Our last legend of the year comes from Kapingamarangi, which is the southernmost atoll in the Eastern Caroline Islands of Micronesia. The atoll consists of thirty-three flat islets forming a semicircle on an egg-shaped reef surrounding a central lagoon.
According to local legend, the present Polynesian population is descended from Ellice Islands castaways of some 600-700 years ago. Once settled, this population was extremely isolated, the only contacts being with castaways from the Gilbert Islands, the Mortlocks, the Marshall Islands, and Woleai.
The first European ship entered the lagoon and established direct contact with the islanders in 1877. Thereafter, ships from Rabaul visited the atoll periodically, trading Western goods for copra.
Enjoy this story from a very unique part of the world…
The Lobster and the Flounder
A lobster and a flounder lived in the same lagoon. At that time, the flounder was just a common-looking fish. One day the lobster said to the flounder, “Let’s play hide-and-seek. I know good places to hide in.”
“Very well,” said the flounder, “you hide. Call out when you are ready, and I’ll look for you.”
The lobster hid behind a rock and shouted, “Kamiro!” The flounder found him right away and laughed. “Why do you laugh?” asked the lobster.
“I’m laughing at you,” replied the flounder. “You hide yourself, but you forget that your long antennas are sticking out. I can see them easily.”
“So that’s why you’re laughing,” said the lobster. “Well, suppose you go and hide, now.”
The flounder swam away, and he played a trick on the lobster. He went to the middle of the lagoon, stirring up mud as he went. It clouded the water, so that the lobster couldn’t see what the flounder was doing. The flounder pretended to hide in the center of the lagoon, but he came back in a roundabout way to the place where the lobster was waiting. Then he called out softly, “Kamiro!”
The lobster had seen the flounder swim toward the center of the lagoon, so he went there. He hunted for him in the cloudy water. “I can’t found you!” he shouted. “Call out again.”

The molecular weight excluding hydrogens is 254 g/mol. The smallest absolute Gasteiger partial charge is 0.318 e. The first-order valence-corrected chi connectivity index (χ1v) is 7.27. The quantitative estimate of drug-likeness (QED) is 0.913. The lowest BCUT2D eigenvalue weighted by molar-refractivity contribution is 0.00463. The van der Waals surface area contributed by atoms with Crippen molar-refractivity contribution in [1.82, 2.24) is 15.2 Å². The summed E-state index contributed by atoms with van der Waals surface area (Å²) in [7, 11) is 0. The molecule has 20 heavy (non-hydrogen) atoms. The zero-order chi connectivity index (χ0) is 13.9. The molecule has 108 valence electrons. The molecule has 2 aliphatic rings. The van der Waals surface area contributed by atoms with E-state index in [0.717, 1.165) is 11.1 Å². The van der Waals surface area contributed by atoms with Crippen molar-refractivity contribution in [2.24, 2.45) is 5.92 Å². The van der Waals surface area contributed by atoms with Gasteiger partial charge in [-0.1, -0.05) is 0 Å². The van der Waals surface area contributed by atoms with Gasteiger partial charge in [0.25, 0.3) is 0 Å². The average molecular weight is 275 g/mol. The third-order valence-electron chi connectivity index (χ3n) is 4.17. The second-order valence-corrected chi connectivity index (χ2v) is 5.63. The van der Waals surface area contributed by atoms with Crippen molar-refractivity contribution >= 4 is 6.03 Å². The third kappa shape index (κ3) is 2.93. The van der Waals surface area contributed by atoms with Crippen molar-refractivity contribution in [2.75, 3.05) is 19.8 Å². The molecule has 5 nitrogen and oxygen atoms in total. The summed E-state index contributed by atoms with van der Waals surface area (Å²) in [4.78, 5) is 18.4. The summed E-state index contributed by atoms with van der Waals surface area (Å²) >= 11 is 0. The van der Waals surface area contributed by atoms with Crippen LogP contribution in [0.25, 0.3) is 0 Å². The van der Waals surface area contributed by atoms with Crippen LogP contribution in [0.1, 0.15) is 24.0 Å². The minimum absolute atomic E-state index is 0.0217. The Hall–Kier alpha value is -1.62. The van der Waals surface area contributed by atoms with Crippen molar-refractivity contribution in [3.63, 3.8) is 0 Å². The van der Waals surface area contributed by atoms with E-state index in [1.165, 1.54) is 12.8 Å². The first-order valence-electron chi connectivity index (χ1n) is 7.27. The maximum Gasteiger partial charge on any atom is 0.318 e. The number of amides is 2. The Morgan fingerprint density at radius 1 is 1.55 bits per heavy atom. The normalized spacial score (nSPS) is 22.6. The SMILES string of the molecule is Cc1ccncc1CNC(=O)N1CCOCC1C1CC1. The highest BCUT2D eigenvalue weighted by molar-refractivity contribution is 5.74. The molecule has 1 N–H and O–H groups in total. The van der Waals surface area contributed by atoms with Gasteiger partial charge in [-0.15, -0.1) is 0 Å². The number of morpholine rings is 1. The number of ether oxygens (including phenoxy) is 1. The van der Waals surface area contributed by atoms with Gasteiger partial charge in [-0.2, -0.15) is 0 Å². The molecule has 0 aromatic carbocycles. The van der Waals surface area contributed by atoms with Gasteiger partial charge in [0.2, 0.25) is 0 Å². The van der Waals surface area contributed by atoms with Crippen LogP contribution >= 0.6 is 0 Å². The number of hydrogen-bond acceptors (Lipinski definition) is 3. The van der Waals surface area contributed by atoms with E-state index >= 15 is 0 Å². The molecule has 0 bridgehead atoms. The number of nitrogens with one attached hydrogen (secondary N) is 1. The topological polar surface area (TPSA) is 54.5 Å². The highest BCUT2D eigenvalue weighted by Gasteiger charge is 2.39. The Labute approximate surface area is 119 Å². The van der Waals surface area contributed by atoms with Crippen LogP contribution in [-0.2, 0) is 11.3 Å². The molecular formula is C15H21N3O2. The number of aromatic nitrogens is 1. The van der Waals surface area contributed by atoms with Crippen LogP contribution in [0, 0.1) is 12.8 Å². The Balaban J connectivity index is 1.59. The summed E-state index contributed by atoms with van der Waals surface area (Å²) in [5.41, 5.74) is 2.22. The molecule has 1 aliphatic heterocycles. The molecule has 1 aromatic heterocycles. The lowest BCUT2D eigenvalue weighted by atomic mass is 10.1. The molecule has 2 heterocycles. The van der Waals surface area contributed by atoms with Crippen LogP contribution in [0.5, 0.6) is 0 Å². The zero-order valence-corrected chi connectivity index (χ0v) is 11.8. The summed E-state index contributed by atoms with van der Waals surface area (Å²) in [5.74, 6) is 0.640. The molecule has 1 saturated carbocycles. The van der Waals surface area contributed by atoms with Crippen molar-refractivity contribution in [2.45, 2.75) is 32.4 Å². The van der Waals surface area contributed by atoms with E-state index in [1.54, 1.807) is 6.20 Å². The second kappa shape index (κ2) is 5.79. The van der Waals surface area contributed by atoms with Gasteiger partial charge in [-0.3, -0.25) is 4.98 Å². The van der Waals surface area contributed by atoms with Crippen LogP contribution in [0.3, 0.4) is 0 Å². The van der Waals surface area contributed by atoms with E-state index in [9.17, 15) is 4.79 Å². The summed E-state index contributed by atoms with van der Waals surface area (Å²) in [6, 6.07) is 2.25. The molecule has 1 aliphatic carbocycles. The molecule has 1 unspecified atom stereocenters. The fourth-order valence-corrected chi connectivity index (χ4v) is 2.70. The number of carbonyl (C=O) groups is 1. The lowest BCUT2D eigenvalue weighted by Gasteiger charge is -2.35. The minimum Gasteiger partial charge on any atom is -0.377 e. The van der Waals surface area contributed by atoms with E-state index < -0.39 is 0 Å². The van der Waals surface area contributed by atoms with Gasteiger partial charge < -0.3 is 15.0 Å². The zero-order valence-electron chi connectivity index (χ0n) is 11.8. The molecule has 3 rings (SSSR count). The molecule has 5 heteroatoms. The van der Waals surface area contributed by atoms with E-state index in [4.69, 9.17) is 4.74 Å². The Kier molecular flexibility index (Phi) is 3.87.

The flounder called, “Kamiro!” That time, the lobster listened, and he found where the sound came from. He went back to the old place, and there was the flounder laughing at him.
The lobster was angry. “I went where I thought you were,” he said. “Why did you fool me?”
“So that you wouldn’t find me,” said the flounder
“You don’t play fair!” cried the lobster angrily. Then he went to the flounder and trampled upon him until the poor fish was quite flat. “Now I’m leaving you!” he shouted. “And I won’t play that game again!”
“Come back here!” cried the flounder. “You’ve hurt me and changed me completely. Make me the same as I was before.
The lobster returned. “What are you yelling about?’ he asked.
“Why, you’ve spoiled my shape!” said the flounder. “Do you think you’re playing fair? I have to swim flat now with one eye to the ground, and the dirt gets in it. You’ll have to do something about it!”
“Very well,” said the lobster who was still angry.
He looked at the eyes of the flounder. He saw that one of them was now on the underside. “I’ll put it on top where it will be out of the mud,” he said.
And so he did. He dug it out and put it on the same side as the other eye. “I won’t give you back your shape,” he said. “I’ve made you flat, so that people will step on you.”
“Why, you wicked thing!” exclaimed the flounder. “You’ve made me flat. And now you’re leaving me that way, are you? Well, I’ll swim close to the bottom and stir up dirt, and people won’t see me. As for you ha, ha! You still have those long antennas. People will always see you and catch you!”
And so it has been ever since. The flounder is flat with both eyes on one side of his body. As for the lobster, he is easily seen and caught. No matter where he hides, his long antennas stick out and show his hiding place.